Women Our Age Takes to the Streets….This week, many Americans first became aware of anti-government protests in Thailand. TV clips showed police using tear gas against the protesters who’d occupied government buildings since June, demanding the resignation  of the prime minister. But no TV station has yet showed the faces of who’s behind this mass movement: middle-aged women, seasoned by a 15-year-old protest tradition,  who see the current administration’s alleged corruption as a question of morality:

Suwanasay, 64,  runs a small travel business. [She also] spent two nights in the
compound of the prime minister’s office, which has been overrun by
thousands of supporters of the anti-government movement, the People’s
Alliance for Democracy (PAD), since Tuesday, Aug. 26. The siege on
Government House has crippled the elected coalition government led by
Prime Minister Samak Sundaravej. ‘’I am here because I am a good citizen and we have to do the right
thing for our country,’’ Somchit said as dawn broke on Wednesday. ‘’If
the PAD’s voice is heard, we will finally get a good government; not
one that supports corruption.’’

In fact this army of middle-aged women, who come dressed in yellow
as a mark of loyalty to the colour identified with the country’s
monarch, whom the PAD claims it is defending, are not recent
. They have been the mainstay of the PAD’s street protests
that began in late May, when it took over a street near a United
Nations building here, and have run non-stop, round-the-clock rallies,
infused with rants against the government and music.

Why should my second adulthood mean I stay married to the same person as in the first? A lot of boomers may be asking that question — at least in Britain, where divorce rates have tumbled among most age groups but not among the over-45 crowd:

Office for National Statistics research found that while the figure is the lowest since 1981, the number of twice-married men and women divorcing in 2007 had doubled over nearly 30 years. In 1980 one in 10 men and women divorcing had been divorced before, while the figure for last year was one in five. The research also showed more people aged 60 and over, and couples in their mid to late 40s, split up. In 2007 there were 2.3 divorces for every 1,000 men aged 60 and over and 1.6 for every 1,000 women. The 2006 figures were 2.2 divorces for every 1,000 men and 1.4 for women.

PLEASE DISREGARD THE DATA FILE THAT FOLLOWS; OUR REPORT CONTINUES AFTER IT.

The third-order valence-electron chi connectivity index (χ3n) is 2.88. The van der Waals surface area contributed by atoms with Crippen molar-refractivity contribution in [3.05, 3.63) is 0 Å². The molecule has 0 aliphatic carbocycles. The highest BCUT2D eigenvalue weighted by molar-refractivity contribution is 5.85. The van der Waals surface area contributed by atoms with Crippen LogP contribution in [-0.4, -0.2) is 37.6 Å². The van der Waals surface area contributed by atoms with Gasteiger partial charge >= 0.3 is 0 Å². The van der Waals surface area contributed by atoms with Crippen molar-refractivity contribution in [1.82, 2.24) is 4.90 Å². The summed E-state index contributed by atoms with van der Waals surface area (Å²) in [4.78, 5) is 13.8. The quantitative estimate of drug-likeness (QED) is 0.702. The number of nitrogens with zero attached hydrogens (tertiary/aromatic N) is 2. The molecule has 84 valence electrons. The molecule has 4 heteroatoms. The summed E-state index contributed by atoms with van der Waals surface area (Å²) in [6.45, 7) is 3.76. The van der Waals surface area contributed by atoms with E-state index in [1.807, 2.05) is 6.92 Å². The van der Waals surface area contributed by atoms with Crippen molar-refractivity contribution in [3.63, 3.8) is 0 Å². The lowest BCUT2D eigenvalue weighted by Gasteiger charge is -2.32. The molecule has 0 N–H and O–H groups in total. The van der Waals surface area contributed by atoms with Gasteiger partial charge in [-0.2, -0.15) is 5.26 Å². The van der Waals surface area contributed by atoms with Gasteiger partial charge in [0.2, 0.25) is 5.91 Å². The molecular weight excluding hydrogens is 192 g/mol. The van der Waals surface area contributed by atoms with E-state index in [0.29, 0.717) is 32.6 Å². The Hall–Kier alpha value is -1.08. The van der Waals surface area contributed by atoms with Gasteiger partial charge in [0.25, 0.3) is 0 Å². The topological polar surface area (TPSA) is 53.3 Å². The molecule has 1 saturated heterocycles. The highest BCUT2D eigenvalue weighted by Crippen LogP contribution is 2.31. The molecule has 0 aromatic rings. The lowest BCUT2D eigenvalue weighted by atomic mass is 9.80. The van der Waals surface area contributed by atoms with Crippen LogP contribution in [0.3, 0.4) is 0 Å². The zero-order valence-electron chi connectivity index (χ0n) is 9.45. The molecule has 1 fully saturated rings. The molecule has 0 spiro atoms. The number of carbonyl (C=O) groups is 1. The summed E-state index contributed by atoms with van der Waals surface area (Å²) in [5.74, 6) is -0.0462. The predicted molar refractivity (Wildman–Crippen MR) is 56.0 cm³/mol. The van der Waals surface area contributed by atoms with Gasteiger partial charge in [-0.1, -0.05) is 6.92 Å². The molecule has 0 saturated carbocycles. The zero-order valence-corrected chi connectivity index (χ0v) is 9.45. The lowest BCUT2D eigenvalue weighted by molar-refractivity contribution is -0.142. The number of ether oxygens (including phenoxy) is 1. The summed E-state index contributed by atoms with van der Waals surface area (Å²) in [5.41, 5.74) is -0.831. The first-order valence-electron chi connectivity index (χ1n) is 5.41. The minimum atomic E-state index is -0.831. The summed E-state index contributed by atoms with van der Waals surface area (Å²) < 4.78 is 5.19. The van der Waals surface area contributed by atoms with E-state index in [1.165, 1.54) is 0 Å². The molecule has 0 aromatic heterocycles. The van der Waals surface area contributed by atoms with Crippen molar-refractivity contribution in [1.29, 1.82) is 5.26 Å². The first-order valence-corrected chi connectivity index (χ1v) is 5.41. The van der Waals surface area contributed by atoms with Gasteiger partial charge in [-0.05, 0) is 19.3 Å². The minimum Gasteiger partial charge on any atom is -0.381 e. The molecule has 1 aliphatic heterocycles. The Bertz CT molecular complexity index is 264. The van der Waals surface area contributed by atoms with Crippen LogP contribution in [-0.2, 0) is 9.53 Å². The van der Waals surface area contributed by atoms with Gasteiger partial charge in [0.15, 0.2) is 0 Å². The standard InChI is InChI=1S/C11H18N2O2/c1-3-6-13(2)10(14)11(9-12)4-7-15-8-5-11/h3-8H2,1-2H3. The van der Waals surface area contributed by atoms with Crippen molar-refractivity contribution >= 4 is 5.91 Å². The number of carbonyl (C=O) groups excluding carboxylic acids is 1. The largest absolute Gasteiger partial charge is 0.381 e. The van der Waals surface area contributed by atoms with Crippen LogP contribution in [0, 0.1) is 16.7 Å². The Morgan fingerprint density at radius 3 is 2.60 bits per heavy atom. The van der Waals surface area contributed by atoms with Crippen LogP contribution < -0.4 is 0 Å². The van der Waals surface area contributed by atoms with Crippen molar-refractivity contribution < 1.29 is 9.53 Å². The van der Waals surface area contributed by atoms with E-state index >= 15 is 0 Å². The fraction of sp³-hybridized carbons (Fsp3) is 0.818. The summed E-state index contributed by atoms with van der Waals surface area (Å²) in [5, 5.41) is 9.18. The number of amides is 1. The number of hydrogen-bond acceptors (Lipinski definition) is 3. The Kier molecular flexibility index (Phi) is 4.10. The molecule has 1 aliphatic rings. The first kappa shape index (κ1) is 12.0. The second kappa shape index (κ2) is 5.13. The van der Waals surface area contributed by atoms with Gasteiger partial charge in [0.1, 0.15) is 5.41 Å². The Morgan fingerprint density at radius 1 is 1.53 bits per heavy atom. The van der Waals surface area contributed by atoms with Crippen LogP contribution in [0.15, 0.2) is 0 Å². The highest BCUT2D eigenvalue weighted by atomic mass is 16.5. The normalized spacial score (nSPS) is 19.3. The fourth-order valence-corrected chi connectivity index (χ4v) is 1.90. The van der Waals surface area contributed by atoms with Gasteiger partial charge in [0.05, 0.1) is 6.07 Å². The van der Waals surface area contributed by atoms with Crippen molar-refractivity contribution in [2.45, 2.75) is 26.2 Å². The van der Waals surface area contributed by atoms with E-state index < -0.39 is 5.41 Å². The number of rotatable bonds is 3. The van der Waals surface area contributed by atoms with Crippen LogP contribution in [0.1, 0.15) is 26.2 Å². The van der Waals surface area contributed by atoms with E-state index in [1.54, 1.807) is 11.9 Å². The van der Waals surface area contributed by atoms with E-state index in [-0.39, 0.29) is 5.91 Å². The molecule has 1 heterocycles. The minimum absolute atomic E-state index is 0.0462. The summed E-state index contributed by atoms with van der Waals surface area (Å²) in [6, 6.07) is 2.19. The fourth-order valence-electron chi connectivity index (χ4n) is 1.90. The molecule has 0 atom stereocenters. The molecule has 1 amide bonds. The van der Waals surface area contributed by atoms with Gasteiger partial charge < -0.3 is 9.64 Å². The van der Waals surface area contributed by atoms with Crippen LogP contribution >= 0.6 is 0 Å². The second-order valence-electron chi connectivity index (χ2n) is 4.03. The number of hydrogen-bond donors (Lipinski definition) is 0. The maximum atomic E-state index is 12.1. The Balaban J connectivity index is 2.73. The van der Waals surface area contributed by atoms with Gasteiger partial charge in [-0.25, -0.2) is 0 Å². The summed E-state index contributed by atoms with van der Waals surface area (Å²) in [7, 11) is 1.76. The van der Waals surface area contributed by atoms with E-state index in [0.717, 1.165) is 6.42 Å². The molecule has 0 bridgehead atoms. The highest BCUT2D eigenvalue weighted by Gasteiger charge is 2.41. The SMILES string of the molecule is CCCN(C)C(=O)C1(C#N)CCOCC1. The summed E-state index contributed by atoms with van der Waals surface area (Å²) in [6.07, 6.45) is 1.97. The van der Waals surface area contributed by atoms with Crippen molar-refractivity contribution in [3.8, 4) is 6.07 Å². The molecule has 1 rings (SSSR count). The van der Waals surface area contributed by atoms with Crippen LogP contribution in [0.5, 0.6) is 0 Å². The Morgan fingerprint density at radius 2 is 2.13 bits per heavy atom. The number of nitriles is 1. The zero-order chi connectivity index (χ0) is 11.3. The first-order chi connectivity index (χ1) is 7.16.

Divorces in the 45 to 49 age group also increased, with more women than men getting divorced. In 2006 there were 14.9 divorces for every 1,000 married women aged 45 to 49, rising to 15.3 by 2007. For every 1,000 45 to 49-year-old married men in 2006 and 2007, 17.3 got divorced.

Marilyn Stowe, of Stowe Family Law, said the rise in “silver-haired divorce” may be linked to longer and healthier life. “People now have more energy in their later years and realise there is nothing left in their marriage once they have had their career and the children have left home.”

Sometimes you also need a fresh start: A new study from the Consumer Bankruptcy Project shows a troubling number of personal bankruptcies among people over 55:

“Older Americans are hit by a one-two punch of jobs and medical
problems and the two are often intertwined,” said Elizabeth Warren, a
Harvard Law School professor who was one of the authors of the study.